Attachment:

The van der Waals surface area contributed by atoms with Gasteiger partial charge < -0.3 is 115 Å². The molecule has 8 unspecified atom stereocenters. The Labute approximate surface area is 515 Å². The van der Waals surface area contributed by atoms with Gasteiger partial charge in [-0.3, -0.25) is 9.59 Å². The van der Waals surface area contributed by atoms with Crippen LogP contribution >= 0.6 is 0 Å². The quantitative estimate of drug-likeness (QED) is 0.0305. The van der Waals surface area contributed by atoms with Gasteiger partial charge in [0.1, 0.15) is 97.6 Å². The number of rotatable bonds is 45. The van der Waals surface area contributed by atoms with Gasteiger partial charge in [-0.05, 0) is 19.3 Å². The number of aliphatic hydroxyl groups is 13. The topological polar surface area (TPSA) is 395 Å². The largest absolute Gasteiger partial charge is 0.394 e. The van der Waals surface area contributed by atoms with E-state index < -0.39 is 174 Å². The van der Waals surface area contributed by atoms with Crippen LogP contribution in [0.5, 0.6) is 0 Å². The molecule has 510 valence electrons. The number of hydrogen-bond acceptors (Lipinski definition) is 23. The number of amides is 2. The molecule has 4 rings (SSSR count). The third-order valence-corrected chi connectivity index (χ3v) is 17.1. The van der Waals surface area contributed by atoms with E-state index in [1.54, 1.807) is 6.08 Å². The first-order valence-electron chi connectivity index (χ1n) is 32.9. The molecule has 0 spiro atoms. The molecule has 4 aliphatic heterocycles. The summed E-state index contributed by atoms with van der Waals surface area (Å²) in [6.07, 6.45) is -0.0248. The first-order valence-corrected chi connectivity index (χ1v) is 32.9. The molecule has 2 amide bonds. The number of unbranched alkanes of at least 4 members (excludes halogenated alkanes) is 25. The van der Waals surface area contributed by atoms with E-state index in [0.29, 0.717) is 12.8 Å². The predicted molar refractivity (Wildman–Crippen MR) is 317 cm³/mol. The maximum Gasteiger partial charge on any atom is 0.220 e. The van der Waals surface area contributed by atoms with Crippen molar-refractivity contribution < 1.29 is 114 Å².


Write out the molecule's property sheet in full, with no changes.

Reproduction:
The van der Waals surface area contributed by atoms with Gasteiger partial charge < -0.3 is 115 Å². The molecule has 8 unspecified atom stereocenters. The Labute approximate surface area is 515 Å². The van der Waals surface area contributed by atoms with Gasteiger partial charge in [-0.3, -0.25) is 9.59 Å². The van der Waals surface area contributed by atoms with Crippen LogP contribution >= 0.6 is 0 Å². The quantitative estimate of drug-likeness (QED) is 0.0305. The van der Waals surface area contributed by atoms with Gasteiger partial charge in [0.1, 0.15) is 97.6 Å². The number of rotatable bonds is 45. The van der Waals surface area contributed by atoms with Gasteiger partial charge in [-0.05, 0) is 19.3 Å². The number of aliphatic hydroxyl groups is 13. The topological polar surface area (TPSA) is 395 Å². The largest absolute Gasteiger partial charge is 0.394 e. The van der Waals surface area contributed by atoms with E-state index < -0.39 is 174 Å². The van der Waals surface area contributed by atoms with Crippen LogP contribution in [0.5, 0.6) is 0 Å². The molecule has 510 valence electrons. The number of hydrogen-bond acceptors (Lipinski definition) is 23. The number of amides is 2. The molecule has 4 rings (SSSR count). The third-order valence-corrected chi connectivity index (χ3v) is 17.1. The van der Waals surface area contributed by atoms with E-state index in [1.54, 1.807) is 6.08 Å². The first-order valence-electron chi connectivity index (χ1n) is 32.9. The molecule has 0 spiro atoms. The molecule has 4 aliphatic heterocycles. The summed E-state index contributed by atoms with van der Waals surface area (Å²) in [6.07, 6.45) is -0.0248. The first-order valence-corrected chi connectivity index (χ1v) is 32.9. The molecule has 2 amide bonds. The number of unbranched alkanes of at least 4 members (excludes halogenated alkanes) is 25. The van der Waals surface area contributed by atoms with E-state index in [0.29, 0.717) is 12.8 Å². The predicted molar refractivity (Wildman–Crippen MR) is 317 cm³/mol. The maximum Gasteiger partial charge on any atom is 0.220 e. The van der Waals surface area contributed by atoms with Crippen molar-refractivity contribution < 1.29 is 114 Å².